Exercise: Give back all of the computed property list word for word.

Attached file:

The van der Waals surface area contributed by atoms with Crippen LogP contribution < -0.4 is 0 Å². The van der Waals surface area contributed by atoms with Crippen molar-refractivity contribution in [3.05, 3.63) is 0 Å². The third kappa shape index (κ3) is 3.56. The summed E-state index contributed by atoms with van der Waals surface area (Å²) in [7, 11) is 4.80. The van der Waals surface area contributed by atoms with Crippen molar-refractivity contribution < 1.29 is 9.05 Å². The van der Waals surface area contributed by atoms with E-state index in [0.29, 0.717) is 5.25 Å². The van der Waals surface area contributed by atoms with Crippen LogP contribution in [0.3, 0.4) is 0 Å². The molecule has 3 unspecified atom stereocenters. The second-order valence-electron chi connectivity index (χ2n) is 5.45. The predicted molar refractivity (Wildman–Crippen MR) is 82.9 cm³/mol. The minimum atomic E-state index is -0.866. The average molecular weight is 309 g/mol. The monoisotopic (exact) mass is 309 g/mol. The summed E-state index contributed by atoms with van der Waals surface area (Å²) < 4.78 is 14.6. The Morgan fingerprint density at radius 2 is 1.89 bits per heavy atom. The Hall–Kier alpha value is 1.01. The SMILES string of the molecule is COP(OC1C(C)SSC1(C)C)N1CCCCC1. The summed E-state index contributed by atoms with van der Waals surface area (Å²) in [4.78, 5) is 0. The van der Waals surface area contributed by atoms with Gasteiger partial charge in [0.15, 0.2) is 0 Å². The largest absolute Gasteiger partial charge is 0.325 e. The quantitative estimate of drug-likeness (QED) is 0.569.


The van der Waals surface area contributed by atoms with Crippen LogP contribution < -0.4 is 0 Å². The van der Waals surface area contributed by atoms with Crippen molar-refractivity contribution in [3.05, 3.63) is 0 Å². The third kappa shape index (κ3) is 3.56. The summed E-state index contributed by atoms with van der Waals surface area (Å²) in [7, 11) is 4.80. The van der Waals surface area contributed by atoms with Crippen molar-refractivity contribution < 1.29 is 9.05 Å². The van der Waals surface area contributed by atoms with E-state index in [0.29, 0.717) is 5.25 Å². The van der Waals surface area contributed by atoms with Crippen LogP contribution in [0.3, 0.4) is 0 Å². The molecule has 3 unspecified atom stereocenters. The second-order valence-electron chi connectivity index (χ2n) is 5.45. The predicted molar refractivity (Wildman–Crippen MR) is 82.9 cm³/mol. The minimum atomic E-state index is -0.866. The average molecular weight is 309 g/mol. The monoisotopic (exact) mass is 309 g/mol. The summed E-state index contributed by atoms with van der Waals surface area (Å²) < 4.78 is 14.6. The Morgan fingerprint density at radius 2 is 1.89 bits per heavy atom. The Hall–Kier alpha value is 1.01. The SMILES string of the molecule is COP(OC1C(C)SSC1(C)C)N1CCCCC1. The summed E-state index contributed by atoms with van der Waals surface area (Å²) in [4.78, 5) is 0. The van der Waals surface area contributed by atoms with Gasteiger partial charge in [0.15, 0.2) is 0 Å². The largest absolute Gasteiger partial charge is 0.325 e. The quantitative estimate of drug-likeness (QED) is 0.569.